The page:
Delaware Drunk Driving Laws
Research indicates that a person's ability to drive becomes impaired once the amount of alcohol in his or her bloodstream reaches 0.08%. Known as blood alcohol content (BAC), this calculation is one of the most influential factors for determining whether a driver should be arrested for DUI. As a result, it is against the law for Delaware drivers to operate a vehicle with a BAC of 0.08% or higher—which means even if you show no signs of impairment, you are considered e legally intoxicated once your BAC reaches this level. However, on the other hand, you can be charged with drunk driving if your BAC is within the legal limit, but are driving in a manner that poses a threat to the safety of other motorists.
It is important to know that, under state law, certain drivers are subjected to lower BAC requirements than the recommended 0.08% limit. For example, underage motorists are permitted a BAC of only 0.02%, while commercial vehicle operators must adhere to a 0.04% limit.
Delaware drivers are also required to submit to chemical testing if an officer suspects them of driving under the influence. Known as “Implied Consent,” this legal requirement makes it a crime for a driver to refuse to perform any test that is used for the purpose of calculating BAC (such as a breathalyzer or blood or urine test).
If you are convicted of a Dui in Delaware, or found guilty of violating the state’s Implied Consent law, you can expect a fine of $500 or more, as well as a one-year license suspension and minimum 60-day jail sentence—and that’s just for a first-time offense. If you have a previous conviction, you'll face even tougher penalties, including a larger fine, longer suspension, and/or additional jail time.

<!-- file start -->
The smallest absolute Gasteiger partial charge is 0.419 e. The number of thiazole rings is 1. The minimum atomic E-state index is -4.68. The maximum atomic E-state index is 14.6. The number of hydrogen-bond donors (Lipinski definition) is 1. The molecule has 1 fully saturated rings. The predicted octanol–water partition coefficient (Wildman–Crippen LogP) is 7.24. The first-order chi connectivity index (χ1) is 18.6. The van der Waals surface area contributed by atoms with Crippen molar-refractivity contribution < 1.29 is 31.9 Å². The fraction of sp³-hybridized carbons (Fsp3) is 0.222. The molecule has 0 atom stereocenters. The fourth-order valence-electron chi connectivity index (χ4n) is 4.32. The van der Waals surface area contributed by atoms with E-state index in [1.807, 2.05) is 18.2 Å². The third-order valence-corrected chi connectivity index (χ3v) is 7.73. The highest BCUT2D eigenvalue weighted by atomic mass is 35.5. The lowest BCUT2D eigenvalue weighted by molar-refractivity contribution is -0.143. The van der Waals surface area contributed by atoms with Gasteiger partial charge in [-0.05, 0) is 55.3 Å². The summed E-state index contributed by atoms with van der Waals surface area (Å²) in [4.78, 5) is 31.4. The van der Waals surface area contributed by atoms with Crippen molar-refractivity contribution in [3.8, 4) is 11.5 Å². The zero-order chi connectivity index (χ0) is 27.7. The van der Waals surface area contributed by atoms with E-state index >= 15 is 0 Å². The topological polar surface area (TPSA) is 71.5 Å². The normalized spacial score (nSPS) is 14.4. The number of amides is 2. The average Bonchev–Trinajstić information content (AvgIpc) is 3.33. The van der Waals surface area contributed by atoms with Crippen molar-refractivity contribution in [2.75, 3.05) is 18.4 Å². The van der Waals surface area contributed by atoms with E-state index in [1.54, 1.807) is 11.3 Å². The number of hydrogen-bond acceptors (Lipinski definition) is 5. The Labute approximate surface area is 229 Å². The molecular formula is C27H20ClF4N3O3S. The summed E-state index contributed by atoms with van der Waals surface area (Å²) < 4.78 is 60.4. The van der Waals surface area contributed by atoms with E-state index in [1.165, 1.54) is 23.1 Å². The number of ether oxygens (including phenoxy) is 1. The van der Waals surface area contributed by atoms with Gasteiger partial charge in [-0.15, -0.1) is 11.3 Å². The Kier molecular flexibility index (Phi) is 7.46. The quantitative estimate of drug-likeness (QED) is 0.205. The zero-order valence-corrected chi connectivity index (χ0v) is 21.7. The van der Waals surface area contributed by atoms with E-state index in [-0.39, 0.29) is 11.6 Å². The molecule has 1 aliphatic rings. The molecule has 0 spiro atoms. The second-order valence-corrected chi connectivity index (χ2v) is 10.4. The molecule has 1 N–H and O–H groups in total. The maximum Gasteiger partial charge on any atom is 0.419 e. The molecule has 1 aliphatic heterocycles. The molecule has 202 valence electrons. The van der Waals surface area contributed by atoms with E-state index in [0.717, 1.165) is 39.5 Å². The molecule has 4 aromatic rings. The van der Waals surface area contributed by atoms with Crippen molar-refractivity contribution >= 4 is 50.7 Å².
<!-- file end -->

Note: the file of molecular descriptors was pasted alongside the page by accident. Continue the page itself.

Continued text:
Along with your prior record, the penalties for DUI vary based on the driver’s BAC at the time of his or her arrest. Individuals who are have a BAC between 0.16% and 0.19% are shown little leniency in court, and drivers who are arrested with a BAC of 0.20% or higher face the harshest penalties of them all, including a $750 to $2,500 fine, 60-day to 18-month jail sentence, and 30-month license suspension. Repeat offenders may also be required to have an ignition interlock device installed in their automobile—requiring the driver to perform a breath test in order to operate his or her vehicle. If you were found guilty of four prior DUIs, your fifth offense will even be classified as a felony and carry a minimum three-year prison sentence and up to $10,000 fine.
If you were recently charged with violating one or more of the state's drunk driving laws, it is important to obtain legal representation immediately if you want to avoid a life-altering DUI conviction.